**2.2 Signal Processing for Accurate Replication of Source Strength Time Histories **

Beamforming methods can be used to enhance the amplitude of the desired speech signal while reducing the effects of the interfering signals and reverberation. The beamformer used in the system is,

## [

## ]

1 **

**g**
**g**

**g**

**w*** _{opt}* =

*H*+

*β*− (3)

where g is the sum of the free field Green function with the scattered field Green function and

*β* is a regularisation parameter introduced in Equation 3 to improve the time domain response
[11,13]. It should also be noted that this solution for the optimal beamformer is essentially
that used in the focused beamformer where an attempt is made to map the distribution of
acoustic source strength associated with a given source distribution by changing the assumed
vector g of Green functions in accordance with the assumed source position [14]. The filter *f*
in the system, illustrated in Figure 1, only represents the term [gH**g]**-1, since the filters g* are
used to operate on the microphone outputs. Adapting properties in [15] a time reversal version
of the Green function can be used to calculate g*. Thus

**G***(*ej*ω)= G(*e-j*ω)=FT{g(-*n*)} (4)

The complex conjugate of the Green function equals the Fourier transform of the time reversed Green function in the time domain. Therefore the value of g* is calculated by taking the filter g impulse responses,reversing them and applying a delay, to avoid problems caused by non-causal systems.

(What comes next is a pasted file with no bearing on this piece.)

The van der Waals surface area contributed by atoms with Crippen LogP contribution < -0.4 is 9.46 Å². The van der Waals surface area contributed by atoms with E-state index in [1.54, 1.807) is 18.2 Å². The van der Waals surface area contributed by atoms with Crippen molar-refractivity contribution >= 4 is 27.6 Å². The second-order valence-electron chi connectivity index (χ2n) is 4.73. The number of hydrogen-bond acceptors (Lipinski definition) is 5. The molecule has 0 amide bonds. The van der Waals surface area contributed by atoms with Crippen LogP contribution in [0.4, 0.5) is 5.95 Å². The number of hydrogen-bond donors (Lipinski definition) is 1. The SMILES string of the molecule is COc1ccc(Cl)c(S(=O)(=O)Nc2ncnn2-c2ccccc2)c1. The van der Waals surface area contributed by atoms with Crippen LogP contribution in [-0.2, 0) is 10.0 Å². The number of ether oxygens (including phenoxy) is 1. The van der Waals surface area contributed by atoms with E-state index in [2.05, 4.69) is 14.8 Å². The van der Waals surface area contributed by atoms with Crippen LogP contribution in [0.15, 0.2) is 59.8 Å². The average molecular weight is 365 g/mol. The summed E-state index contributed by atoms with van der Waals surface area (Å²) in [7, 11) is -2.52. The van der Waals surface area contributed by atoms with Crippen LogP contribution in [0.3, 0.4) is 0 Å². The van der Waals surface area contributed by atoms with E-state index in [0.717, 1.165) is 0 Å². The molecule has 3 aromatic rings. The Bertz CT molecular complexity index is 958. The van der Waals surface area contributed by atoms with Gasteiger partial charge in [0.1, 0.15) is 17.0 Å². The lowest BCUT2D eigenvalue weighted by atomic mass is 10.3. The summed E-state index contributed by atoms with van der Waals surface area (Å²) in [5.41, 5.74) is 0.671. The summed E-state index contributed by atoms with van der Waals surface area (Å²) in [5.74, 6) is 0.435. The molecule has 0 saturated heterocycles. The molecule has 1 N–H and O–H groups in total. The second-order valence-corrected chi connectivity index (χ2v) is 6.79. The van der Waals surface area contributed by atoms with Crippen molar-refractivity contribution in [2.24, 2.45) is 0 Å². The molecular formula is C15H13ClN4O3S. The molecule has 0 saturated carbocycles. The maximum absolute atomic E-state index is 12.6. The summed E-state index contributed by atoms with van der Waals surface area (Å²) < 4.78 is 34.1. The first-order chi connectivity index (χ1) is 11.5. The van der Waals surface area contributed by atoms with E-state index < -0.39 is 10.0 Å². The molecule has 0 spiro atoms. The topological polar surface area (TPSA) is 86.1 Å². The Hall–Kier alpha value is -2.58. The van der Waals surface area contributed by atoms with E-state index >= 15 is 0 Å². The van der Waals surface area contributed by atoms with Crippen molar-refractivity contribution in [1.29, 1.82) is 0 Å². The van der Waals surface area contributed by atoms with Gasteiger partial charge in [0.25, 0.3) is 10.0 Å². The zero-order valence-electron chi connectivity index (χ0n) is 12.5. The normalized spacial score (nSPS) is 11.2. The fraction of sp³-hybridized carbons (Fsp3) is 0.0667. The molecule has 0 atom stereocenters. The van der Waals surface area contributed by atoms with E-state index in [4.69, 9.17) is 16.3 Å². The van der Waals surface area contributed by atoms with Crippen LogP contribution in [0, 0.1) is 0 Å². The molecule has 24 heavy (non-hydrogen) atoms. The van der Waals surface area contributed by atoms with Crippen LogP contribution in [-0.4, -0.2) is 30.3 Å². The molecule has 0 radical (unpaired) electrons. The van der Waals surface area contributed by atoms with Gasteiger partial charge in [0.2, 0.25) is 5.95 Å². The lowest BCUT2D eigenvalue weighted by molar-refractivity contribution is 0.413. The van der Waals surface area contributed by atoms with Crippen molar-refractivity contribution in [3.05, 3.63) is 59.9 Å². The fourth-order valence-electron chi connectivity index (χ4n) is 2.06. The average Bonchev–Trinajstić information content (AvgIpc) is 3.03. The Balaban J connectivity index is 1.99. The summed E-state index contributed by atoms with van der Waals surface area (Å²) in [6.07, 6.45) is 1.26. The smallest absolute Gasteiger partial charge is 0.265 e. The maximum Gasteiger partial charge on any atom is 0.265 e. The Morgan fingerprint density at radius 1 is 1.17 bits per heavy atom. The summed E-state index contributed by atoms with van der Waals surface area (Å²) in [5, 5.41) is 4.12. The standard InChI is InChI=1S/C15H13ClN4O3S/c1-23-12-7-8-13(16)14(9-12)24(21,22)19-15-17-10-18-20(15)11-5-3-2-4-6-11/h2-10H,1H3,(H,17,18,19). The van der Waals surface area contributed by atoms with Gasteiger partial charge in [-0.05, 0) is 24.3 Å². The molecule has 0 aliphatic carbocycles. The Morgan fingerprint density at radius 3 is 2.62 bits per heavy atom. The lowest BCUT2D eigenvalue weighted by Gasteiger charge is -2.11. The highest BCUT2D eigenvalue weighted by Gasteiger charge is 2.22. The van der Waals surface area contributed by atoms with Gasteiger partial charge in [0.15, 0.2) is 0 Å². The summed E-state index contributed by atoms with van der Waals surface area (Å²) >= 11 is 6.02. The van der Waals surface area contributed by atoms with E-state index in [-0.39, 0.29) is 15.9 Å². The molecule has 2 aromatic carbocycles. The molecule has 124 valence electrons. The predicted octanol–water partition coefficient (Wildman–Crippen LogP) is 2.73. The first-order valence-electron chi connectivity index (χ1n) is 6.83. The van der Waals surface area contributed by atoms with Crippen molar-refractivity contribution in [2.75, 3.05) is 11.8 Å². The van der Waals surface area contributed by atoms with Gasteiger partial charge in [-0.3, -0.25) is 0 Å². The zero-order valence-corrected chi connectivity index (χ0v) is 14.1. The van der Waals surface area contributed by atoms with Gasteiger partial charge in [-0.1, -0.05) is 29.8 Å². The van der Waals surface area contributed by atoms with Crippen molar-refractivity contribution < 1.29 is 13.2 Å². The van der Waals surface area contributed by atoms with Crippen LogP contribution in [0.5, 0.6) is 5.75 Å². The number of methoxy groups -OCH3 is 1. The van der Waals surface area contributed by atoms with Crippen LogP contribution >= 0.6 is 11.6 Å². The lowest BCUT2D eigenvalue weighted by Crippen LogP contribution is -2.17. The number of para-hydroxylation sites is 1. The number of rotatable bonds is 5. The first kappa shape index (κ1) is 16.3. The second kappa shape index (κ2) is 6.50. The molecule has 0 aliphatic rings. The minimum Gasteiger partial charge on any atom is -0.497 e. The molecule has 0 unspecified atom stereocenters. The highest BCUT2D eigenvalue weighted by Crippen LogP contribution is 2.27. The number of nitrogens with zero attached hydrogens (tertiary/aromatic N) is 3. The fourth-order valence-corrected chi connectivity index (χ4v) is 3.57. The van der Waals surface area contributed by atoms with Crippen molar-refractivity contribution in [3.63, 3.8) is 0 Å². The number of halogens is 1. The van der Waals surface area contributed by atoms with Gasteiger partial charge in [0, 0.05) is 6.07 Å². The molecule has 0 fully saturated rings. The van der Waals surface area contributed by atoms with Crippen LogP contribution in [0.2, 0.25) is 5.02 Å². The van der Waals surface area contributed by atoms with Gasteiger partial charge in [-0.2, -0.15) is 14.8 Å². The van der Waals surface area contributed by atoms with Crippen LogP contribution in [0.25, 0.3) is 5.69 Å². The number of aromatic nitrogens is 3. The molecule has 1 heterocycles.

**3. SIMULATIONS **

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chosen to be 18cm, and λ is the acoustical wavelength [16]; it was decided to plot the
directivity up to 20kHz. Therefore 0.5m was chosen to be the arbitrary distance between the
source and the centre of the arrays in the near field, and in the far field, 5m was the distance
used. All the directivities were calculated with increments of 1º in the source, using 4096
samples at a sampling frequency of 41kHz. All directivities are shown for *ka* where *k*=*ω*/*c*0

where *c*0 denotes the sound speed and *ω* is the angular frequency,* a *is the distance from the

centre of the sphere to the receivers, therefore the sphere radius. Three simulations were run where it was tested the y-z plane directivity of arrays of microphones in a rigid sphere: when the microphones were placed in a circular array around the x-y plane, and when the microphones were placed uniformly and randomly distributed in the sphere.

Figure 2 –*Microphone array placed in the x-y plane and sources shown around the y-z plane *

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Figure 4 – *y-z plane directivity for the source at 5m from an array of 128 microphones placed *
*in the x-y plane *

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Figure 6 – *y-z plane directivity for the source at 5m from an array of 128 microphones placed *
*uniformly in a 9cm radius rigid sphere *

The positioning of sensors in a random fashion helps to avoid the periodicity inherent in non-random arrangements, thus possibly flattening the co-array values [17].

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Figure 8 – *y-z plane directivity for the source at5m from an array of 128 microphones placed *
*randomly in a 9cm radius rigid sphere *

**4. CONCLUSIONS **

Numerical experiments were undertaken, within a MATLAB environment, which compared the directivity performance of different microphone arrays. It was shown that when the microphones are placed uniformly around a sphere the directivity is better, since the mainlobe is narrower and there are less sidelobes than when the microphones are placed randomly or circularly around the sphere, the improvement goes up to 30dB.